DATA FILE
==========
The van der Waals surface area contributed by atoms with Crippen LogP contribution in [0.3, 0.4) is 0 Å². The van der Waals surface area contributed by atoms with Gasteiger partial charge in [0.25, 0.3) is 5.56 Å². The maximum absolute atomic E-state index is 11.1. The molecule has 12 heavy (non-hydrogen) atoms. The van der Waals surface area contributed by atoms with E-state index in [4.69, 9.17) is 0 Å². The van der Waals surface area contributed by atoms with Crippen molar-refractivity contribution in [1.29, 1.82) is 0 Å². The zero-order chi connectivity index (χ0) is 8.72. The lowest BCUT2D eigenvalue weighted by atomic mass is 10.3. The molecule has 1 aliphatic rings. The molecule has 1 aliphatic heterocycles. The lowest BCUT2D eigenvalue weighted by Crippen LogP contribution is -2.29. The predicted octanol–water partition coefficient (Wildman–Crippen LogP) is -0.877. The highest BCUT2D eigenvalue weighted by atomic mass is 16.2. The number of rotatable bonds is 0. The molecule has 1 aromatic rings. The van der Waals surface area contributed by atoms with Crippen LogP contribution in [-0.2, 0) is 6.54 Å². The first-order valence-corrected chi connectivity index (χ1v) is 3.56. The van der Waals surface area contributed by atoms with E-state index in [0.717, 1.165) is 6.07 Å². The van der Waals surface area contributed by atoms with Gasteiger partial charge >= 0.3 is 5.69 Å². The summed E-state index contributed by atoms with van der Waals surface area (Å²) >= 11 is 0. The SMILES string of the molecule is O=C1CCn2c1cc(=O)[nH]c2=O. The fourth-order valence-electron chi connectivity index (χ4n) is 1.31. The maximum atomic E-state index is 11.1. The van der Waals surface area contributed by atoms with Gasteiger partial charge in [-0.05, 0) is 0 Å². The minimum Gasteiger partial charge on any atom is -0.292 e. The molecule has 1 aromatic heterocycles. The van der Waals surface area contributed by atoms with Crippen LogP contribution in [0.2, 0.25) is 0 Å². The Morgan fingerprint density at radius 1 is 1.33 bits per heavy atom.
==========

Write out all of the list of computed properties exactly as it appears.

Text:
The van der Waals surface area contributed by atoms with Crippen LogP contribution in [0.3, 0.4) is 0 Å². The van der Waals surface area contributed by atoms with Gasteiger partial charge in [0.25, 0.3) is 5.56 Å². The maximum absolute atomic E-state index is 11.1. The molecule has 12 heavy (non-hydrogen) atoms. The van der Waals surface area contributed by atoms with E-state index in [4.69, 9.17) is 0 Å². The van der Waals surface area contributed by atoms with Crippen molar-refractivity contribution in [1.29, 1.82) is 0 Å². The zero-order chi connectivity index (χ0) is 8.72. The lowest BCUT2D eigenvalue weighted by atomic mass is 10.3. The molecule has 1 aliphatic rings. The molecule has 1 aliphatic heterocycles. The lowest BCUT2D eigenvalue weighted by Crippen LogP contribution is -2.29. The predicted octanol–water partition coefficient (Wildman–Crippen LogP) is -0.877. The highest BCUT2D eigenvalue weighted by atomic mass is 16.2. The number of rotatable bonds is 0. The molecule has 1 aromatic rings. The van der Waals surface area contributed by atoms with Crippen LogP contribution in [-0.2, 0) is 6.54 Å². The first-order valence-corrected chi connectivity index (χ1v) is 3.56. The van der Waals surface area contributed by atoms with E-state index in [0.717, 1.165) is 6.07 Å². The van der Waals surface area contributed by atoms with Gasteiger partial charge >= 0.3 is 5.69 Å². The summed E-state index contributed by atoms with van der Waals surface area (Å²) >= 11 is 0. The SMILES string of the molecule is O=C1CCn2c1cc(=O)[nH]c2=O. The fourth-order valence-electron chi connectivity index (χ4n) is 1.31. The maximum atomic E-state index is 11.1. The van der Waals surface area contributed by atoms with Gasteiger partial charge in [-0.05, 0) is 0 Å². The minimum Gasteiger partial charge on any atom is -0.292 e. The molecule has 1 aromatic heterocycles. The van der Waals surface area contributed by atoms with Crippen LogP contribution in [0.2, 0.25) is 0 Å². The Morgan fingerprint density at radius 1 is 1.33 bits per heavy atom.